What is Chloramination?
Chloramination is the process of adding chloramine to drinking water to disinfect it and kill germs. It is sometimes used as an alternative to chlorination. Chloramines are a group of chemical compounds that contain chlorine and ammonia. The particular type of chloramine used in drinking water disinfection is called monochloramine which is mixed into water at levels that kill germs but are still safe to drink.
Are there any Health Issues Associated with Chloramine in water?
Studies indicate that using or drinking water with small amounts of chloramine does not cause harmful health effects and provides protection against waterborne disease outbreaks. These studies reported no observed health effects from drinking water with chloramine levels of less than 50 milligrams per liter (mg/L) in drinking water. A normal level for drinking water disinfection can range from 1.0 to 4.0 mg/L.
Your water company monitors water quality regularly to provide you with safe drinking water. Some people are more sensitive than others to chemicals and changes in their environment. Individuals who have health concerns should seek medical advice from their healthcare provider before contacting their local health department. Contact your local health department for more information.
What are safe levels of chloramine in water?
Chloramine levels up to 4 milligrams per liter (mg/L) or 4 parts per million (ppm) are considered safe in drinking water. At these levels, harmful health effects are unlikely to occur.
Does chloramine affect patients during dialysis?
During dialysis, large amounts of water are used to clean waste products out of a patient’s blood. Dialysis centers must treat the water to remove all chemical disinfectants, including chlorine and chloramine, before the water can be used for dialysis. Home dialysis users should consult the machine manufacturer for instructions on how to properly treat their water before use.
Why is my water provider switching from chlorine to chloramine disinfection?
The U.S. Environmental Protection Agency (EPA) allows drinking water treatment plants to use chloramine and chlorine to disinfect drinking water. Research shows that chloramine and chlorine both have benefits and drawbacks. Chlorine is a highly effective method of disinfection. However, while in the pipes it produces small amounts of chemicals (called “disinfection by-products”) if the source water has higher levels of dirt or germs that may react with chlorine.
Chlorine is also used up quickly in water systems. Sometimes there is not enough chlorine left to kill germs in the water by the time it reaches the end of the pipes. Chloramine can last longer in the water pipes and produces fewer disinfection by-products. To meet EPA standards intended to reduce disinfection by-products, some water utilities are switching to chloramine.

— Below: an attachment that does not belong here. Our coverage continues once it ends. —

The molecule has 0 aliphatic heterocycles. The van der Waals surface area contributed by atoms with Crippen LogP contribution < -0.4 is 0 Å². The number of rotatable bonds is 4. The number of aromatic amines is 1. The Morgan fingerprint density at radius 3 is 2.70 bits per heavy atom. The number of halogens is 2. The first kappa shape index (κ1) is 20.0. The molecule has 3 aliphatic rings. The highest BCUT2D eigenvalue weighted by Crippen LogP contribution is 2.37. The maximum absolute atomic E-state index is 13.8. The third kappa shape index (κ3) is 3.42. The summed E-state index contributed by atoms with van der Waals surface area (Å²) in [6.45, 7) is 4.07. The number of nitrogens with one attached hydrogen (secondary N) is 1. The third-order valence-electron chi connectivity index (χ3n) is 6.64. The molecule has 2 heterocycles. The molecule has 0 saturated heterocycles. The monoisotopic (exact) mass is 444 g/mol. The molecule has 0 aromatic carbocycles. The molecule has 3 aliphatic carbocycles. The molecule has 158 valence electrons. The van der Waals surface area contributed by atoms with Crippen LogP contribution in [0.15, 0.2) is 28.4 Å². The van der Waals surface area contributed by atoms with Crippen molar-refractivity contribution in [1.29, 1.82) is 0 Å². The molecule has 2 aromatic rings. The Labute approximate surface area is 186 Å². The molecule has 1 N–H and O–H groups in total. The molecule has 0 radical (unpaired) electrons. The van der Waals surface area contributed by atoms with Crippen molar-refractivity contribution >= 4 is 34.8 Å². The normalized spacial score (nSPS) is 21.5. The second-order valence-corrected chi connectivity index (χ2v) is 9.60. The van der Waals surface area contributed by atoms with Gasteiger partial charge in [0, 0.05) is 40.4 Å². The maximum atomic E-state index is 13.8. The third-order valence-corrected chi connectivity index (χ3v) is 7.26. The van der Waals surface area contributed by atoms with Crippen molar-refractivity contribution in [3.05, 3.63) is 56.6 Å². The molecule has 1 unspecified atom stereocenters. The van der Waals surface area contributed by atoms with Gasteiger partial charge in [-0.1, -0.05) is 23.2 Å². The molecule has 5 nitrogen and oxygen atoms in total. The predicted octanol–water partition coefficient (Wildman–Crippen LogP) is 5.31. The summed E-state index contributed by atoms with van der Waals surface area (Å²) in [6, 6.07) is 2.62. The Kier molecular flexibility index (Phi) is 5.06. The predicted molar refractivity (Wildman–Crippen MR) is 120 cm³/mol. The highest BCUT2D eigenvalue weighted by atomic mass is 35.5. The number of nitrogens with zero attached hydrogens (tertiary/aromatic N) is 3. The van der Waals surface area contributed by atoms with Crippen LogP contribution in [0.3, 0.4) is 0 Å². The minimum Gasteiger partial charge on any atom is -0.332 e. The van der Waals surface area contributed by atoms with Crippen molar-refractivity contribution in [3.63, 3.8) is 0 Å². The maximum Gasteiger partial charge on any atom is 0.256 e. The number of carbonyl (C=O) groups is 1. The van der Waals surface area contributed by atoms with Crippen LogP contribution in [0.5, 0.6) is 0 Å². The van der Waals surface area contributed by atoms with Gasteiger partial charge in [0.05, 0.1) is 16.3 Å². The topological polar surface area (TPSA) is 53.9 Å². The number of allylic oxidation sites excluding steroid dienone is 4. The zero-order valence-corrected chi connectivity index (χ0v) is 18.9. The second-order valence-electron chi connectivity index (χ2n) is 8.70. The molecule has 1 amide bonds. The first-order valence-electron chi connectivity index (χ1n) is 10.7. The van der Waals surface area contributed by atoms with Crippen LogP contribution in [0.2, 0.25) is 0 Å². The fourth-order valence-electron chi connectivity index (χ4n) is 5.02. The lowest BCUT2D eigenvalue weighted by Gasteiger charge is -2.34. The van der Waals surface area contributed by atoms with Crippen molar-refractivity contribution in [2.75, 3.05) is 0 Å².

Will chloramine affect my water’s taste or smell?
If you notice any change in the taste or smell of your water, it may be that the water treated with chloramine has less of a “chlorine” taste and smell than water treated with chlorine.
Will chloramine increase the amount of lead or copper in my drinking water?
Chloramine can change the chemical properties of the water, which can affect lead and copper pipes. Lead and copper levels are strictly regulated in drinking water by the EPA Lead and Copper Rule. EPA provides guidance for local water authorities switching to chloramine on how to minimize lead and copper levels.
If you are concerned about lead or copper levels in your household water, call EPA’s Safe Drinking Water Hotline at 800-426-4791 for testing information.
Will chloramine affect my pets or plants?
Chlorine and chloramine are toxic to fish, other aquatic animals, reptiles and amphibians. Unlike humans and other household pets, these types of animals absorb water directly into the blood stream. Don’t keep these animals in water that contains these disinfectants. Unlike chlorine, chloramine cannot be removed by letting water sit out for a few days. However, there are water treatment systems that can remove chloramine.
The small amount of chloramine added to water will not affect other pets (such as mammals and birds) and can be used regularly for watering and bathing animals.
Is chloramine treatment new?
Chloramine has been used as a drinking water disinfectant in the United States in places like Cleveland, Ohio, Springfield, Illinois, and Lansing, Michigan since 1929. In 1998, an EPA survey estimated 68 million Americans were drinking water disinfected with chloramine. Several major U.S. cities such as Philadelphia, San Francisco, Tampa Bay, and Washington, D.C. use chloramine to disinfect drinking water. Chloramine is recognized as a safe disinfectant and a good alternative to chlorine.
How do you remove Chloramines from your water?
Carbon filters, which are very common in water purification and filtration products, can reduce the concentration of chloramines in your tap water and the general taste and odor associated with chloramines and DBPs.
The most common type of carbon filter in products on the market today is an activated carbon filter. This type of filter uses granular activated carbon media to reduce many contaminants and unwanted components in your water.
Less common is a more advanced form of carbon filtration, called catalytic activated carbon filtration. EcoWater uses these types of filters in multiple solutions because catalytic activated carbon filters can reduce THMs and chloramines. In catalytic activated carbon filters, the structure of the carbon changes through different activation and manufacturing processes.
Water filter systems that are NSF-certified to reduce chlorine may not reduce chloramines at comparable levels. When choosing a water filtration system, do not assume that chlorine reduction translates to chloramine reduction. Read the specifications on any models you’re considering to ensure they reduce chloramines as well.